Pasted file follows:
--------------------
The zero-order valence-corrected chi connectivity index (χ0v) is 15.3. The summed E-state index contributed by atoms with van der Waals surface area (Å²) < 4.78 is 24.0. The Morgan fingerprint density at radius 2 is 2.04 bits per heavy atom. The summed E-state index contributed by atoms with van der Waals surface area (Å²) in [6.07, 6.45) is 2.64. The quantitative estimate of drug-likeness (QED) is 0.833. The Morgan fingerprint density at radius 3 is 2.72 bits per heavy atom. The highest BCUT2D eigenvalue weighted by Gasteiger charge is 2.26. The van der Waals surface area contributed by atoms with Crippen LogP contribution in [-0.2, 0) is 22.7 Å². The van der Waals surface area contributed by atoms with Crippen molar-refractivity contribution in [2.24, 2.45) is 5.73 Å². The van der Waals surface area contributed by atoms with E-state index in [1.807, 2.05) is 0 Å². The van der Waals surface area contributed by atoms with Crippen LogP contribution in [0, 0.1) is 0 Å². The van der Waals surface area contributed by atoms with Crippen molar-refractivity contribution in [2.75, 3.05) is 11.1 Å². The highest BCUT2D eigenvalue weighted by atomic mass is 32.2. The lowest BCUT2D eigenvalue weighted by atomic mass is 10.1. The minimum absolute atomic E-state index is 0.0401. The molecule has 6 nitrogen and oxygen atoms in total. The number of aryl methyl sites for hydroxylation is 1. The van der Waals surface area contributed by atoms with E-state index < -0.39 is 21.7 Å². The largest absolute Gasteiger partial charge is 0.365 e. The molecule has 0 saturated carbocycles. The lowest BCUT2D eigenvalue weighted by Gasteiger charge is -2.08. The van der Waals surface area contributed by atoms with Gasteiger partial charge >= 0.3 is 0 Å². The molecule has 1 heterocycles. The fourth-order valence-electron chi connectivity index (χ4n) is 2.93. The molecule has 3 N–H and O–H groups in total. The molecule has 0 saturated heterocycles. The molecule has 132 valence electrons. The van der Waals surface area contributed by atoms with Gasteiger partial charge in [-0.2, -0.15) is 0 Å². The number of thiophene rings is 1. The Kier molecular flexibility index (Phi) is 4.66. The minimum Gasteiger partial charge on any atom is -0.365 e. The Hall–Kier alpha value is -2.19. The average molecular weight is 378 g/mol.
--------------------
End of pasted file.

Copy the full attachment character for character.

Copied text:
The zero-order valence-corrected chi connectivity index (χ0v) is 15.3. The summed E-state index contributed by atoms with van der Waals surface area (Å²) < 4.78 is 24.0. The Morgan fingerprint density at radius 2 is 2.04 bits per heavy atom. The summed E-state index contributed by atoms with van der Waals surface area (Å²) in [6.07, 6.45) is 2.64. The quantitative estimate of drug-likeness (QED) is 0.833. The Morgan fingerprint density at radius 3 is 2.72 bits per heavy atom. The highest BCUT2D eigenvalue weighted by Gasteiger charge is 2.26. The van der Waals surface area contributed by atoms with Crippen LogP contribution in [-0.2, 0) is 22.7 Å². The van der Waals surface area contributed by atoms with Crippen molar-refractivity contribution in [2.24, 2.45) is 5.73 Å². The van der Waals surface area contributed by atoms with E-state index in [1.807, 2.05) is 0 Å². The van der Waals surface area contributed by atoms with Crippen LogP contribution in [0, 0.1) is 0 Å². The van der Waals surface area contributed by atoms with Crippen molar-refractivity contribution in [2.75, 3.05) is 11.1 Å². The highest BCUT2D eigenvalue weighted by atomic mass is 32.2. The lowest BCUT2D eigenvalue weighted by atomic mass is 10.1. The minimum absolute atomic E-state index is 0.0401. The molecule has 6 nitrogen and oxygen atoms in total. The number of aryl methyl sites for hydroxylation is 1. The van der Waals surface area contributed by atoms with E-state index < -0.39 is 21.7 Å². The largest absolute Gasteiger partial charge is 0.365 e. The molecule has 0 saturated carbocycles. The lowest BCUT2D eigenvalue weighted by Gasteiger charge is -2.08. The van der Waals surface area contributed by atoms with Gasteiger partial charge >= 0.3 is 0 Å². The molecule has 1 heterocycles. The fourth-order valence-electron chi connectivity index (χ4n) is 2.93. The molecule has 3 N–H and O–H groups in total. The molecule has 0 saturated heterocycles. The molecule has 132 valence electrons. The van der Waals surface area contributed by atoms with Gasteiger partial charge in [-0.2, -0.15) is 0 Å². The number of thiophene rings is 1. The Kier molecular flexibility index (Phi) is 4.66. The minimum Gasteiger partial charge on any atom is -0.365 e. The Hall–Kier alpha value is -2.19. The average molecular weight is 378 g/mol.